The following is an exercise from Elementos de Topología General by Ángel Tamariz Mascarúa and Fidel Casarrubias Segura.
First a couple of definitions:
Definiton A topological space $X$ is FrechétUrysohn if for very $A\subset X$ and $x\in\overline{A}$, there is a sequence $(x_n:n\in\mathbb{N})\subset A$ that converges to $x$.
Definition A topological space $X$ is said to be sequential if for any $Y\subset X$, $Y$ is not closed if and only if there exists $x\in X\setminus Y$ and a sequence $(x_n: n\in\Bbb N)\subset Y$ with converges to $x$.
Problem 7 and 8 in that textbook say:

7: Check that a first countable topological space is FrechétUryshohn, and that this property is inherited by any subspace of $X$.

8(a) Show that every closed subset of a sequential space is also sequential, and that every FréchetUryshohn space is sequential.

8(b) Check that propositions 3.41 and 3.42 (below) hold if the assumption first countable is replaced by sequential.
Here are the statement of the Propositions mentioned in the problem:
Proposition 3.41: If $X$ is first countable and $E\subset X$, then $x\in \overline{E}$ (closure of $E$) iff there is a sequence $(x_n:n\in\mathbb{N})\subset E$ that converges to $x$.
Proposition 3.42: Let $f:X\rightarrow Y$ be a map between topological spaces. If $X$ is first countable and $x\in X$, then $f$ is continuous at $x$ if and only if for every sequence $(x_n:n\in\mathbb{N})$ with $x_n\xrightarrow{n\rightarrow\infty}x$, $f(x_n)\xrightarrow{n\rightarrow\infty}y$ in $Y$.
So I am really confused about the preceding theorem becasue if it is was true then it seem to me it would prove that a sequential space is a FréchetUryshon space but as here showed this is false. So first of all to follow I put a direct reference of the text I mentioned hoping I understood bad Spanish text.
Anyway I tried to prove the statement and surprisingly it seems true. So to follow my proof attempt.
proof $\,8$.b.$1.\,\,$
So if $(x_n)_{n\in\Bbb N}$ is a sequence in $Y$ converging to $x_0$ then by convergence definition for any neighborhood $V$ of $x_0$ there exist $n_V\in\Bbb N$ such that
$$
x_n\in V
$$
for all $n\ge n_V$ but if $x_n$ is in $Y$ for all $n\in\Bbb N$ then this means that $V\cap Y$ is not empty, that is $x_0$ is adherent to $Y$.
Conversely let be $x_0\in\operatorname{cl}Y$ and we let use sequentiality to make a sequence on $Y$ converging to $x_0$. So if $x_0$ is an isolated point of $Y$ then trivially the position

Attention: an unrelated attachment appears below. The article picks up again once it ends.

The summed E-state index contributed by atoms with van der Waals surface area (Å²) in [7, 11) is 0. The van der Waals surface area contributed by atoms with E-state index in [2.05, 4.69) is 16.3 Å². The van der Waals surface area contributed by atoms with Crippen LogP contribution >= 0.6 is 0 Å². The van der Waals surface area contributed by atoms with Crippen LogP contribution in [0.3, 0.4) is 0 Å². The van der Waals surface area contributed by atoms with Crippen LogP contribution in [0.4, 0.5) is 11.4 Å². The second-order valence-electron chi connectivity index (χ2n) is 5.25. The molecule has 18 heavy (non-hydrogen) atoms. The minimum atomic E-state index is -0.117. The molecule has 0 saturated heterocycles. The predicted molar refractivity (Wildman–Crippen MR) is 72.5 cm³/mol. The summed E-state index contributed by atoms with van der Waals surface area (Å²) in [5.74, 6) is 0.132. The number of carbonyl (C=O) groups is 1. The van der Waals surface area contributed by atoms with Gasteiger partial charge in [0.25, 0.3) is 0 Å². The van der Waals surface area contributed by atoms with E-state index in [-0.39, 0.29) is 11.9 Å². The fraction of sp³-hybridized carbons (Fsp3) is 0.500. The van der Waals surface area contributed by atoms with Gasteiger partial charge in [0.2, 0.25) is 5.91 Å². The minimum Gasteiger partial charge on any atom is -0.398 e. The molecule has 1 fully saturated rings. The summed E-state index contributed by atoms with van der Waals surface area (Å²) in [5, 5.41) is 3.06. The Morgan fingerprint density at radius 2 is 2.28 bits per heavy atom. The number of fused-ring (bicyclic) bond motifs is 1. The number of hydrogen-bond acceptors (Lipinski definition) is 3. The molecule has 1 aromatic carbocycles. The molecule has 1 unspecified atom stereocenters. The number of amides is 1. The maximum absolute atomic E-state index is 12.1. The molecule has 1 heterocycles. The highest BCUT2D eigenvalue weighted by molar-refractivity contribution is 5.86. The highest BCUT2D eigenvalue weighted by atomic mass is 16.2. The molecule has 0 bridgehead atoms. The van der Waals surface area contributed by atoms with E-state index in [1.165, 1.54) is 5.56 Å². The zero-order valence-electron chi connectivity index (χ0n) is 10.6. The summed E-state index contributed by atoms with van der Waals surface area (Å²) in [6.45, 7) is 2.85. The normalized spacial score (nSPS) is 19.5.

$$
x_n:=x
$$
for all $n\in\Bbb N$ defines sequence in $Y$ converging to $x_0$ so we suppose that $x_0$ is an accumulation point for $Y$. Now if $x_0$ is an accumulation point for $Y$ then as here showed the identity
$$
\operatorname{cl}\big(\operatorname{cl}Y\setminus\{x_0\}\big)=\operatorname{cl} Y
$$
holds and thus we conclude that $\operatorname{cl}Y\setminus\{x_0\}$ is not closed so that by sequentiality there exists a sequence $(x_n)_{n\in\Bbb N}$ in $\operatorname{cl}Y\setminus\{x_0\}$ converging to $x\notin \operatorname{cl}Y\setminus\{x_0\}$. So if $x_n$ is in $\operatorname{cl}Y\setminus\{x_0\}$ for all $n\in\Bbb N$ then by the first implication $x$ must be in $\operatorname{cl}\big(\operatorname{cl}Y\setminus\{x_0\}\big)$ that is in $\operatorname{cl} Y$ and so $x$ must be equal to $x_0$ because the unique element of $\operatorname{cl} Y$ not in $\operatorname{cl}Y\setminus\{x_0\}$ is $x_0$.
So is the proposition $8$.b.$1$ true? if it is true then is the proof I gave correct? Could someone help me, please?
Best Answer
I write this to summarize my previous comments and Brian Scott's insightful comments.
Indeed, there must be a typo in the textbook to which you are referring. You may want to contact one of the authors to see if they keep tabs on errata. What I think problem 8 should have ask is to check whether propositions 3.41 and 3.42 hold when first countable is replaced by sequential.
Suppose $(X,\tau)$ is has the FrechétUrysohn property. If $A\subset X$ is not closed, then there exists $a\in \overline{A}\setminus A$. Consequently there exists a sequence $(x_n:n\in\mathbb{N})\subset A$ such that $x_n\xrightarrow{n\rightarrow\infty}a$. This implies that $(X,\tau)$ is sequential.
Prop 3.41 implies that every first countable space has the FrechétUrysohn property.
8b: